Ray Comfort Is Giving His Book Away

We haven’t had an opportunity to write about Ray Comfort lately, possibly because he no longer shows up in WorldNetDaily. He’s best known for his starring role in Ray Comfort’s “Banana video”.

Today we found some news about him in the Christian Post, which describes itself as “the nation’s most comprehensive Christian news website.” Their intriguing headline is Evangelist Ray Comfort to Give Away $25K in Gift Cards to Atheists at Reason Rally. We don’t see any comments feature. Here are some excerpts from their news, with bold font added by us:

New Zealand-born evangelist and creationist Ray Comfort, co-host of the “The Way of the Master” TV show, has said he will give the thousands of atheists attending the Reason Rally 2016 in Washington D.C. on June 4 $25,000 worth of Subway gift cards, alongside a copy of his book.

BWAHAHAHAHAHA! Comfort is crashing the event to promote his book. This reminds us of the time he was giving away copies of Darwin’s Origin of Species, augmented by his own 50-page introduction, revealing what he claims are the theory’s many flaws. We wrote about that in WorldNetDaily, Ray Comfort, and Brain Death. Okay, back to the news:

“Most atheists don’t know that there’s never been an atheist president, that no member of Congress is an atheist, that in some states it’s illegal for atheists to run for office, and that recent surveys show atheists in America are about as popular as rapists. It’s a fascinating read,” Comfort said of the book, titled Why Pigs Will Fly Before America Has an Atheist President.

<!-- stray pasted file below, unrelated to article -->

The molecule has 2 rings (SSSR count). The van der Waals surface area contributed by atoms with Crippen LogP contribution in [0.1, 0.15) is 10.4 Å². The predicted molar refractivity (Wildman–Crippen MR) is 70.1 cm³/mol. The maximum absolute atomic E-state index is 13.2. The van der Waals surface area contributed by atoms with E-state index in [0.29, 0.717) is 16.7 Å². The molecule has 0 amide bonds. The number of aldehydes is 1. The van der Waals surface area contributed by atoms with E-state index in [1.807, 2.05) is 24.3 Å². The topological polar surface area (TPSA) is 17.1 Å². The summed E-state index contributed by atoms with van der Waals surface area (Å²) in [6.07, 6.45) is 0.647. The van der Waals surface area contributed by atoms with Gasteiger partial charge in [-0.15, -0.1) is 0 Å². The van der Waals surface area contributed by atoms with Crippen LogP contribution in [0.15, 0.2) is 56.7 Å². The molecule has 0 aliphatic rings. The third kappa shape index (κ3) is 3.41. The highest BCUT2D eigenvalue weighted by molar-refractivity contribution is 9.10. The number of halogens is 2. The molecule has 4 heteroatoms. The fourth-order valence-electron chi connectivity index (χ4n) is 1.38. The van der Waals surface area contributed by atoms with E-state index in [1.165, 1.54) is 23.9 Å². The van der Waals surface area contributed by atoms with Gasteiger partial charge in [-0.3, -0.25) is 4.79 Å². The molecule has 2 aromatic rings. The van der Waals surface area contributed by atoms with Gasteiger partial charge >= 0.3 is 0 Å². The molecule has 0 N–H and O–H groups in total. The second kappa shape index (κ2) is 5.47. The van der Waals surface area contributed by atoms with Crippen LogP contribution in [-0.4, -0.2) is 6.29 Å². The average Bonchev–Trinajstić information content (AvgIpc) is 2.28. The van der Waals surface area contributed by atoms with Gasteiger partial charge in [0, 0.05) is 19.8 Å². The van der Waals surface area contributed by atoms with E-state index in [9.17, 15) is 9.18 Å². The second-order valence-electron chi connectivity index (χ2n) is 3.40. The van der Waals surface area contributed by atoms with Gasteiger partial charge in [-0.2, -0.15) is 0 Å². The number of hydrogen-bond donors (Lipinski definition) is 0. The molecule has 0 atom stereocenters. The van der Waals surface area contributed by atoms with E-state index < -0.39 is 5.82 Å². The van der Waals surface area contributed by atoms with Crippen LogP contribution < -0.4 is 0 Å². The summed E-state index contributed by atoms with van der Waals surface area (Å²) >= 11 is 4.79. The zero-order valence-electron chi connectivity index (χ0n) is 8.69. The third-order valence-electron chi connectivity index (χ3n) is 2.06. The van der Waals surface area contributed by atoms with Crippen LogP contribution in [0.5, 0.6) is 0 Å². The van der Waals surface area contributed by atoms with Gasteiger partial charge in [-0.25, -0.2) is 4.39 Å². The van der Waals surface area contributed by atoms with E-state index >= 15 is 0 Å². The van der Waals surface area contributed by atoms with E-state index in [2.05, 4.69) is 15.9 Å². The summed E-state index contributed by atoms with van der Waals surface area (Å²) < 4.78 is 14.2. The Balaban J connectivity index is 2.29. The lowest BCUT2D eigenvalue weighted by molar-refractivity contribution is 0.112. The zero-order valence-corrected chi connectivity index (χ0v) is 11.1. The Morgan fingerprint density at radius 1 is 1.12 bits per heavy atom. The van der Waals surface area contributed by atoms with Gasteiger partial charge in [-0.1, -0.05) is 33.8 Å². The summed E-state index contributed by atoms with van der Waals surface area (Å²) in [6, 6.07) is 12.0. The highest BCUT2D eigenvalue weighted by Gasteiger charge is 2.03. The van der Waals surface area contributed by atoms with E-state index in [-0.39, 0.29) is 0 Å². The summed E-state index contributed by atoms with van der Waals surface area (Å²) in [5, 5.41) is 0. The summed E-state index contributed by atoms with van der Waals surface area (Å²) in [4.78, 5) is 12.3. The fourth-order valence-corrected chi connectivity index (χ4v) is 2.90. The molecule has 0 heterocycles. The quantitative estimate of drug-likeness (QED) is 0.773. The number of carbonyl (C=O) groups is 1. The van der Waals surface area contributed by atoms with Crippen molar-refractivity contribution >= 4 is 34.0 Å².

The book has no Amazon listing — the first time that’s ever happened. Also, we have doubts about all of Comfort’s claims, but so what? This is fun! The Christian Post quotes Comfort:

This is a small token of our love for atheists, and when we run out of books and gift cards we will give them millions of dollars,” he quipped, referring to the joke million-dollar bill, based on the book.

We suspect Comfort got those gift cards for free, but unlike his book, they may have some value. Let’s read on:

The Reason Rally is set to be one of the biggest ever gatherings of atheists in the U.S., with organizers expecting close to 20,000 people to attend.

They will undoubtedly be thrilled to have Comfort lurking around. The Christian Post goes on a bit more, but we’ve given you the highlights. If you plan to be in Washington D.C. on 04 June, this is your big chance to get a free copy of Comfort’s book. How can you go wrong?

Copyright © 2016. The Sensuous Curmudgeon. All rights reserved.

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17 responses to “Ray Comfort Is Giving His Book Away